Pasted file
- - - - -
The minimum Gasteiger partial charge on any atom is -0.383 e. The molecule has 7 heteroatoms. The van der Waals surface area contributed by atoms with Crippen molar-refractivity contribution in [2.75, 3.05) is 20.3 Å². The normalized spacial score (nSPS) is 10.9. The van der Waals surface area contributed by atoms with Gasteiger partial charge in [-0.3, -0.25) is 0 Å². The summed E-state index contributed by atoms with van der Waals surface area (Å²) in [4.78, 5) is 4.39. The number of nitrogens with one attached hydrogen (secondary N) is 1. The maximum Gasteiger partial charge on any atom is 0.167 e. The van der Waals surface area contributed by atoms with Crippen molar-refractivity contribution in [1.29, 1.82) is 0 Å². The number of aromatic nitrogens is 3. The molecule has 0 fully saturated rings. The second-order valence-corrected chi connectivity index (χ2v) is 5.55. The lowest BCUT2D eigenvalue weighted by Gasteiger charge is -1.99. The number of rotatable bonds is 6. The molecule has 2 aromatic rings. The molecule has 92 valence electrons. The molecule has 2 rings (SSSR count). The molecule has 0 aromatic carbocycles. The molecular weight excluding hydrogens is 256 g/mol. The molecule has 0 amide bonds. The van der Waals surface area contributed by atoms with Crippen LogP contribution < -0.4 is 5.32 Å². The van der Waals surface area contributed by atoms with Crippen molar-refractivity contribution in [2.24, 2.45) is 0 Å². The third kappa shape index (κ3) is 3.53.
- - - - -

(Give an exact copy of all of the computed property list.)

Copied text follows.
The minimum Gasteiger partial charge on any atom is -0.383 e. The molecule has 7 heteroatoms. The van der Waals surface area contributed by atoms with Crippen molar-refractivity contribution in [2.75, 3.05) is 20.3 Å². The normalized spacial score (nSPS) is 10.9. The van der Waals surface area contributed by atoms with Gasteiger partial charge in [-0.3, -0.25) is 0 Å². The summed E-state index contributed by atoms with van der Waals surface area (Å²) in [4.78, 5) is 4.39. The number of nitrogens with one attached hydrogen (secondary N) is 1. The maximum Gasteiger partial charge on any atom is 0.167 e. The van der Waals surface area contributed by atoms with Crippen molar-refractivity contribution in [1.29, 1.82) is 0 Å². The number of aromatic nitrogens is 3. The molecule has 0 fully saturated rings. The second-order valence-corrected chi connectivity index (χ2v) is 5.55. The lowest BCUT2D eigenvalue weighted by Gasteiger charge is -1.99. The number of rotatable bonds is 6. The molecule has 2 aromatic rings. The molecule has 92 valence electrons. The molecule has 2 rings (SSSR count). The molecule has 0 aromatic carbocycles. The molecular weight excluding hydrogens is 256 g/mol. The molecule has 0 amide bonds. The van der Waals surface area contributed by atoms with Crippen LogP contribution < -0.4 is 5.32 Å². The van der Waals surface area contributed by atoms with Crippen molar-refractivity contribution in [2.24, 2.45) is 0 Å². The third kappa shape index (κ3) is 3.53.